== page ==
4. Disseminating information to faculty regarding how to integrate consistent and safe messaging on suicide and mental health into curricula. Approximately 4000 faculty, staff and students will be served through trainings and events, and a viewership audience of 15,000 individuals will have listened to, read, or integrated suicide prevention and mental health messages over the course of three years.

Washington State University

With leadership from Health and Wellness Services and collaborative support across campus, Washington State University will develop and implement a strategic plan to promote mental health and prevent suicide. The project will result in implementation of a crisis response protocol, improved programs and procedures to address behavioral health disparities, increased gatekeeper training for faculty and staff, and increased programs for students.

Washington State University is a public, land-grant institution situated in rural Washington State. Annual enrollment is just over 18,000 students, about 30% of whom identify as multicultural. While serving the entire student population, this project will pay specific attention to addressing behavioral health disparities that exist within our multicultural and LGBT student communities. Other groups of priority interest are Veterans and their families and first- generation students.

Because of the size of the campus in relationship to the poor, rural city and county in which it is located, the University has developed extensive clinical services for students with a mental health provider to student ratio of about 1/1000. With historical focus on providing clinical care, it is time to move forward with plans to promote mental health and prevent suicide in a more broadly coordinated campus-wide effort.

Wartburg College

Wartburg College seeks to educate campus communities at small, rural colleges and universities about the risk factors and warning signs of suicide ideation among college students in an effort to fill gaps in service inherent to the limited campus and community resources these schools have and to create a mindset that suicide prevention is everyones responsibility.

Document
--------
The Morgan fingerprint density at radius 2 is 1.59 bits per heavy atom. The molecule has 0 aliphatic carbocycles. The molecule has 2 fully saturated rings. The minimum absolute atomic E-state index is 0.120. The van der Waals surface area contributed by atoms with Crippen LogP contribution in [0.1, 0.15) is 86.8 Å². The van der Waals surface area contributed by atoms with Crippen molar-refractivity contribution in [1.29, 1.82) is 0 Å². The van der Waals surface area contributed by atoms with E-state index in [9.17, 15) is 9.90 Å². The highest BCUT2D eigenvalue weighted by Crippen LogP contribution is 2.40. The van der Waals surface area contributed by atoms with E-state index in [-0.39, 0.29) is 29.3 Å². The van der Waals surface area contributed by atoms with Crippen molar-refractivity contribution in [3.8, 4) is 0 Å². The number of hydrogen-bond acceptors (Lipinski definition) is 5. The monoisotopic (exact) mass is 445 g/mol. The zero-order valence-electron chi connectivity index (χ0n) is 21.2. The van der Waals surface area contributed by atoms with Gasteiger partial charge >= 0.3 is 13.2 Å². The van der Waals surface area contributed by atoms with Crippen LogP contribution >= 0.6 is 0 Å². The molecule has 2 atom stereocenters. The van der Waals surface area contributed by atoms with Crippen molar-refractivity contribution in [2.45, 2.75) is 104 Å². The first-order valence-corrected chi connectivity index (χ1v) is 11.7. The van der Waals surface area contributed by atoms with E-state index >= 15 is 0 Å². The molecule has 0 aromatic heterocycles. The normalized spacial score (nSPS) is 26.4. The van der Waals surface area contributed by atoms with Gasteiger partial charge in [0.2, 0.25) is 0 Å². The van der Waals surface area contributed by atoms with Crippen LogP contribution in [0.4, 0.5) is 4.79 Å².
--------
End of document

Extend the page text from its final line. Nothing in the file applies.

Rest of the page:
Through the proposed program Suicide Prevention at Small, Rural Colleges and Universities Wartburg College seeks to take a three-fold approach to reducing suicide attempts and completions among college students:

  1. Identification and acquisition or development of culturally-relevant and culturally-sensitive educational materials for dissemination to the campus community with the objectives of increasing knowledge about the risk factors and warning signs of suicide ideation among college students and of reducing the stigma associated with help seeking;
  2. Planning and implementation of a series of educational seminars for the campus community with the objectives of increasing knowledge among key audiences in the campus community about the risk factors and warning signs of suicide ideation among college students and of reducing the stigma associated with help seeking; and
  3. Hosting a one-day seminar for representatives of peer institutions identified as small, rural college and universities in Iowa and surrounding states with the objective of sharing the information learned for grant activities at Wartburg College and increasing dialogue regarding suicide prevention.

The population to be served will be primarily the campus community of Wartburg College and those peer institutions whose representatives attend the one-day conference. The population indirectly served by the project will be the college students at risk of suicide who will receive intervention and help. This population will primarily include those in the 18-22 age range with a gender distribution fairly close to 50 percent each. Racially, the population served will be primarily Caucasian, with some representation of African-Americans, Asians, Hispanics, American Indian/Alaska Native and multiracial individuals. The project on Wartburg campus will serve approximately 250 employees and 1,800 students annually – 750 employees and 5,400 students over the life of the grant and approximately 5,000 employees and 50,000 students annually, 15,000 employees and 150,000 employees over the life of the grant on peer institution campuses.